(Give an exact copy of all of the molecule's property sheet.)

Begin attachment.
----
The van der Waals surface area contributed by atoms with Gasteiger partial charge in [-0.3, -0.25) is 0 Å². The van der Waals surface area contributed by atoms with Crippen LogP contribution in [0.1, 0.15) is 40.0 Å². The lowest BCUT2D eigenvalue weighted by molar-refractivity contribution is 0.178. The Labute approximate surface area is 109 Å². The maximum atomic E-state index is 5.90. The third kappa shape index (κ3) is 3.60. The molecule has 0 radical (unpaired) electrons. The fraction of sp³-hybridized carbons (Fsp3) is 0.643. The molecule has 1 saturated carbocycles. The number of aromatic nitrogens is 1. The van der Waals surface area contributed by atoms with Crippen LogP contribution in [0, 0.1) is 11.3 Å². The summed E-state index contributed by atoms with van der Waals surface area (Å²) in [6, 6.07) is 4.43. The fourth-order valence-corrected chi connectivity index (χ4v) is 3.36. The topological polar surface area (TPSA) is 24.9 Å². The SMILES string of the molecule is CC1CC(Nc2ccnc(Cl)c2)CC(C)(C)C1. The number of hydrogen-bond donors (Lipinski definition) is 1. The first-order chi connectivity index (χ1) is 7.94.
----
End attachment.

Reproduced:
The van der Waals surface area contributed by atoms with Gasteiger partial charge in [-0.3, -0.25) is 0 Å². The van der Waals surface area contributed by atoms with Crippen LogP contribution in [0.1, 0.15) is 40.0 Å². The lowest BCUT2D eigenvalue weighted by molar-refractivity contribution is 0.178. The Labute approximate surface area is 109 Å². The maximum atomic E-state index is 5.90. The third kappa shape index (κ3) is 3.60. The molecule has 0 radical (unpaired) electrons. The fraction of sp³-hybridized carbons (Fsp3) is 0.643. The molecule has 1 saturated carbocycles. The number of aromatic nitrogens is 1. The van der Waals surface area contributed by atoms with Crippen LogP contribution in [0, 0.1) is 11.3 Å². The summed E-state index contributed by atoms with van der Waals surface area (Å²) in [6, 6.07) is 4.43. The fourth-order valence-corrected chi connectivity index (χ4v) is 3.36. The topological polar surface area (TPSA) is 24.9 Å². The SMILES string of the molecule is CC1CC(Nc2ccnc(Cl)c2)CC(C)(C)C1. The number of hydrogen-bond donors (Lipinski definition) is 1. The first-order chi connectivity index (χ1) is 7.94.